Page No 292:

Answer:5

False. The planets do not twinkle at all because of the atmospheric refraction of light. As the planets are large bodies and very close to the earth, the continuously changing atmosphere cannot cause much deviations in the light coming from the planets. The brightness of the planets remains the same and they do not appear to twinkle.



Page No 292:

Answer:6

Stars seem higher in the sky than they actually are because of the phenomenon of atmospheric refraction.



Page No 292:

Answer:7

We can see the sun about two minutes before the actual sunrise and about two minutes after the actual sunset because of atmospheric refraction.



Page No 293:

Answer:13

(b) stars only

The twinkling of stars is caused by the atmospheric refraction of light.



Page No 293:

Answer:14

(c) refraction of light

The refraction of light changes the path of starlight, making stars appear higher in the sky than they actual are.



Page No 293:

Answer:15

(d) stars are far away, but the planets are nearer to the earth

Stars twinkle because they are far away. The planets do not twinkle at night because they are nearer to the earth.



Page No 293:

Answer:16

(b) it bends towards the normal

As the light from a far-off star comes towards the earth, it bends towards the normal because the air is denser closer to the surface of the earth.



Page No 293:

Answer:17

(b) 2 minutes

We can see the sun about two minutes before the actual sunrise.



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Answer:18

(c) 4 minutes

Because of the atmospheric refraction of sunlight, we can see the sun about two minutes before the actual sunrise and two minutes after the actual sunset. Therefore, the time from sunrise to sunset is lengthened by about four minutes (two minutes because of advanced sunrise and two minutes because of delayed sunset).



Page No 293:

Answer:19

(d) the earth has atmosphere

The day is longer by about four minutes because the earth has an atmosphere.



Page No 293:

Answer:20

We know that light refracts when it travels from one medium to another. Though the earth's atmosphere contains only air, refraction takes place because the atmosphere consists of layers of air that are at different temperatures. The layers of air that are hotter behave like an optically rarer medium and those that are cooler behave like an optically denser medium. Therefore, when light travels through these layers of air of different optical densities, bending of light, or refraction, takes place.

 



Page No 293:

Answer:21

Atmospheric refraction causes the sun to appear two minutes before it is actually above the horizon (advanced sunrise). Also, we can see the sun for about two minutes even after it is actually below the horizon (delayed sunset). Therefore, the time from sunrise to sunset is increased by about four minutes because of the refraction of light through the earth's atmosphere. If the earth had no atmosphere, the length of the day would have been shorter by about four minutes.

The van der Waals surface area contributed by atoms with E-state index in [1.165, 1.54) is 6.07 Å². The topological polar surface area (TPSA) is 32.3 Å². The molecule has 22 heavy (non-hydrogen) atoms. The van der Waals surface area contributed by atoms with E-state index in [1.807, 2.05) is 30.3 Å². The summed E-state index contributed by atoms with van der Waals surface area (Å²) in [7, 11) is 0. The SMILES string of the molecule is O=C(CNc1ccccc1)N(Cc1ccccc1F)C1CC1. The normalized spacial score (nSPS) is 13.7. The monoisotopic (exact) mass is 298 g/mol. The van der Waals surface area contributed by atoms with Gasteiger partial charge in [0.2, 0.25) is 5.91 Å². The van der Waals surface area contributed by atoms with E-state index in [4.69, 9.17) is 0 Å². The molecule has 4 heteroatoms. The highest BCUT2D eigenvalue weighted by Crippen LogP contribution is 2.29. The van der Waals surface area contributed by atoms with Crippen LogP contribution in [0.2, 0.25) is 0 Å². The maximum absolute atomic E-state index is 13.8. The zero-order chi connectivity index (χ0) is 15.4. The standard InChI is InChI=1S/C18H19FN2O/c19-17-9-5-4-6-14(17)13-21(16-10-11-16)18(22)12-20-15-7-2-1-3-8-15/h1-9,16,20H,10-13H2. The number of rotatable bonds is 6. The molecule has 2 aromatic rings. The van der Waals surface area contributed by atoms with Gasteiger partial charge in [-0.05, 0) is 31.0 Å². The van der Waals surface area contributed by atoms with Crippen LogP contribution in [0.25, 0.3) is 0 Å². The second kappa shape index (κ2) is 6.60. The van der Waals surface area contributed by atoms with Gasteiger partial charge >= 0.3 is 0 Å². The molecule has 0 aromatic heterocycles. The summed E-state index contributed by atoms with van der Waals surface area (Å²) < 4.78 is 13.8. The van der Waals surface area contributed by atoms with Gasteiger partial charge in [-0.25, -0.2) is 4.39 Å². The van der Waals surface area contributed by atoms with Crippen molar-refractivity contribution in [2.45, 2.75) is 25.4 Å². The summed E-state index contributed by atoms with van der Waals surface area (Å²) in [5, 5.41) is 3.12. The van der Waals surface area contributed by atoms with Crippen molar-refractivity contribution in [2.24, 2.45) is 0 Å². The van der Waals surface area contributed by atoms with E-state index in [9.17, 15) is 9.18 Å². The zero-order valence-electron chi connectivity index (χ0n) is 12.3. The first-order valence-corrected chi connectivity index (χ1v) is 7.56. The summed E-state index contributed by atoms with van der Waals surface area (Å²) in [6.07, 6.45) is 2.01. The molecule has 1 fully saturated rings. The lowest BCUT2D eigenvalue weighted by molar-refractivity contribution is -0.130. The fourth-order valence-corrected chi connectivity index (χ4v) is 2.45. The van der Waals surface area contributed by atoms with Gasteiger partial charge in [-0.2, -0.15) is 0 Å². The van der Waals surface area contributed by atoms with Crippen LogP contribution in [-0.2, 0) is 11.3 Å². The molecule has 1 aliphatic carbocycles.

Page No 293:

Answer:22

a) The refraction of sunlight by the earth's atmosphere causes the sun to be seen for about two minutes even after it has set below the horizon.

b) Yes, the student's conclusion about the longer duration of the day because of atmospheric refraction is correct. Atmospheric refraction causes the sun to appear two minutes before the actual sunrise and two minutes after sunset. Therefore, the time from sunrise to sunset is increased by about four minutes. Thus, the day gets longer by about four minutes than if the earth had no atmosphere.



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Answer:7

The phenomenon in which light gets scattered by the colloidal particles in its path, causing the path of light to be illuminated, is called the Tyndall effect.
Example: The scattering of light can be observed when sunlight penetrates the canopy of a forest. The tiny water droplets present in the mist around the canopy scatter the sunlight in its path. This scattered light enters our eyes, enabling us to see the path of the sunlight.



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Answer:8

A beam of sunlight becomes visible when it enters a dusty room through a window. This is because the dust particles present in the air in the room scatter the light all around the room. This scattered light enters our eyes, enabling us to see the beam of sunlight.



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Answer:1

(a) The colour of sunlight scattered by the dust particles in the atmosphere is white.

(b) The colour of sunlight scattered by the air molecules in the atmosphere is mainly blue.



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Answer:2

Light of shorter wavelengths gets scattered more easily.



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Answer:3

(a) False
The scattering of colours of shorter wavelengths, such as blue, makes the sky appear blue during the daytime.

(b) True



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Answer:4

The sky appears black to an astronaut, because there is no atmosphere in space to scatter the light from the sun.



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Answer:5

The Tyndall effect is illustrated by the observation that when a beam of sunlight enters a dusty room, its path becomes visible.



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Answer:6

The scattering of light by the atmosphere makes
(a) the sky appear blue during the daytime